What is a Grateful Patient Program – and What does it Mean for You?

A Grateful Patient Program can help you buy equipment to save more lives, fund new labs, or even pay for a canine program that provides pet therapy to patients. It can be the funding bridge that allows you to help more patients than you can through traditional hospital revenues.

The Benefits of a Grateful Patient Program

The best part of a Grateful Patient Program is that those who contribute do so with joy and open hearts. They are patients and family members who appreciate the special care that your hospital provided. You may have seen hospitals with rooms, wings or departments named for a past patient. The funding for these most likely came from a monetary gift as a gesture of thanks.

It’s a win-win situation. Patients win by sharing their expression or gratitude by giving a gift. Hospitals win by getting funding to pay for programs to help others.

While Grateful Patient Programs typically focus on a patient and their family, other people also want to help. One WealthEngine client used our database to identify a potential donor they had not talked to previously. During their lunch meeting, the prospective donor wanted to see a direct impact of their funds. The hospital’s major gift officer discussed new equipment to do hand surgeries on small children. Immediately after lunch, they drove to the bank and the donor gave a 5-figure check to buy the equipment.

When the gift officer showed the doctor this check, he immediately had his staff contact all of the parents whose children could not get surgeries earlier. The staff explained that thanks to a generous donor the hospital will be getting the equipment and they can now schedule their child’s surgery.

This story highlights the importance of presenting context to potential donors so they understand how their gift will be used. The donor’s funds had an immediate impact on many lives that were transformed by this gift.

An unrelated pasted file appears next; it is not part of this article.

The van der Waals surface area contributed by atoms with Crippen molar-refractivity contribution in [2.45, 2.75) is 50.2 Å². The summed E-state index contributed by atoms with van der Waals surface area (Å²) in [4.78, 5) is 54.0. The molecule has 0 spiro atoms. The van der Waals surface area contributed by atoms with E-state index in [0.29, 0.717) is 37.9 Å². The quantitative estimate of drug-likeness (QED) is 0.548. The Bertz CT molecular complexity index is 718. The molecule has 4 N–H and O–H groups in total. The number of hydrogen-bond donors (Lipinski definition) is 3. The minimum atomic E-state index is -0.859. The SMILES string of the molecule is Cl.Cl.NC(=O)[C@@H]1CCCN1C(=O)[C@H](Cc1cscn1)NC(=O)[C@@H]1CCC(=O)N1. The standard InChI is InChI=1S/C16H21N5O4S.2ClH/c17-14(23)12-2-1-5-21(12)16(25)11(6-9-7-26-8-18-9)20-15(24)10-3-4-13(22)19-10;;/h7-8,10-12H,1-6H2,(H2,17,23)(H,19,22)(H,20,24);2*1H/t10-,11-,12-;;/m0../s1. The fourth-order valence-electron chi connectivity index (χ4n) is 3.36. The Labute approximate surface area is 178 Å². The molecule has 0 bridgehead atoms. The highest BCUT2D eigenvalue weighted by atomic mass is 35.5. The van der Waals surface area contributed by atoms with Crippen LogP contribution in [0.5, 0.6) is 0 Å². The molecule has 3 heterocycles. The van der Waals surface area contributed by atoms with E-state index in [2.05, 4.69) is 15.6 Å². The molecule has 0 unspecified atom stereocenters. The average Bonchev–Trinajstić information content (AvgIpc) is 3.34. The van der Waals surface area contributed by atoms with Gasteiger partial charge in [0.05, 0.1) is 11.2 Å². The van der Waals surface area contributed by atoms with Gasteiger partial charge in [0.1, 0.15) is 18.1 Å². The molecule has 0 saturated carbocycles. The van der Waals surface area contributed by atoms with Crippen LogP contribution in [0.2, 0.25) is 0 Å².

What is a Grateful Patient?

When a patient receives treatment and expresses immense gratitude, they may be a candidate for your grateful patient program. Past patients or patient families have a natural affinity for your hospital and are usually good prospects for fundraising. Those who are contacted within 30-60 days of their hospital encounter are more likely to give than those who don’t receive a timely solicitation.

It’s this combination of affinity and results that lead many hospitals and hospital foundations to develop a Grateful Patient Program (GPP).

A Grateful Patient Program is a systematic approach to cultivating past patients and families to become hospital donors.  So, programs usually take a data-driven approach; supplementing your patient records with greater insights into potential donors capacity to give, propensity to give and other lifestyle attributes. Outreach may involve anything from direct mail or newsletters, to in-person meetings or direct solicitations. Using data from tools like WealthEngine can help you with predictive prospecting to find your best potential donors. Further, creating a wealth model of your patients provides insights on who is most likely to donate. When you implement a Grateful Patient Program correctly, it can become a significant revenue stream with a strong return on investment.

GPP Action Plan

While Grateful Patient Programs vary significantly in scope and size, there are several keys to keep in mind:

  1. Get internal groups on board and involve them in planning and execution. This ensures that hospital administration, legal/compliance, IT and even physicians and nursing staff are aware and supportive of the program and the approach of using ethical marketing. It will help create a culture of philanthropy and make the program run more smoothly.
  2. Determine your program objectives. Are you building your annual fund? Cultivating future major givers? Creating services for current donors? When your intent is clear, you can define the type of data you need and how often you need it.
  3. Develop an action plan for the data. Identifying which patients to approach about grateful patient giving involves using publicly available information. No private records or data are used to identify potential donors. Screening and modeling tools like WealthEngine only use public data like real estate records or political contributions. Who should have access to your patient screening data and for what purpose? How are you going to classify or segment these new prospects? What sort of outreach will you do and how frequently?
  4. Define metrics for success. Whether you use number, amount of frequency of gifts, define reasonable metrics by which you can demonstrate success. Successful grateful patient programs can generate a 20x return on investment within 3 years.

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